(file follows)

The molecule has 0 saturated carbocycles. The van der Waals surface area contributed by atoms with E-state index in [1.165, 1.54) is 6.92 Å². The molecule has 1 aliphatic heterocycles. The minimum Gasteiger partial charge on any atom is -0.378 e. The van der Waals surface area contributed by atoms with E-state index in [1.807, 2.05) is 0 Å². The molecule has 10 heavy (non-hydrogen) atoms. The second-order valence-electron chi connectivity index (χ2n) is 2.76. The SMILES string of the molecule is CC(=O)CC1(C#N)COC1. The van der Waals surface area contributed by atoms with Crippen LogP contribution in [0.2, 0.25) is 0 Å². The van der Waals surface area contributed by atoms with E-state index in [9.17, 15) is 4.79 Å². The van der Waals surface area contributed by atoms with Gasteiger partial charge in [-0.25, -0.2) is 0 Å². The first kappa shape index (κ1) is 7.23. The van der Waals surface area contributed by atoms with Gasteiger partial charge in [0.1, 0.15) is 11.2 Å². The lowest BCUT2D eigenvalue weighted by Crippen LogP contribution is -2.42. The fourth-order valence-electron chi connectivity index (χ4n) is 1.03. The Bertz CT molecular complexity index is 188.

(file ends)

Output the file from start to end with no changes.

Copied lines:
The molecule has 0 saturated carbocycles. The van der Waals surface area contributed by atoms with E-state index in [1.165, 1.54) is 6.92 Å². The molecule has 1 aliphatic heterocycles. The minimum Gasteiger partial charge on any atom is -0.378 e. The van der Waals surface area contributed by atoms with E-state index in [1.807, 2.05) is 0 Å². The molecule has 10 heavy (non-hydrogen) atoms. The second-order valence-electron chi connectivity index (χ2n) is 2.76. The SMILES string of the molecule is CC(=O)CC1(C#N)COC1. The van der Waals surface area contributed by atoms with Crippen LogP contribution in [0.2, 0.25) is 0 Å². The van der Waals surface area contributed by atoms with E-state index in [9.17, 15) is 4.79 Å². The van der Waals surface area contributed by atoms with Gasteiger partial charge in [-0.25, -0.2) is 0 Å². The first kappa shape index (κ1) is 7.23. The van der Waals surface area contributed by atoms with Gasteiger partial charge in [0.1, 0.15) is 11.2 Å². The lowest BCUT2D eigenvalue weighted by Crippen LogP contribution is -2.42. The fourth-order valence-electron chi connectivity index (χ4n) is 1.03. The Bertz CT molecular complexity index is 188.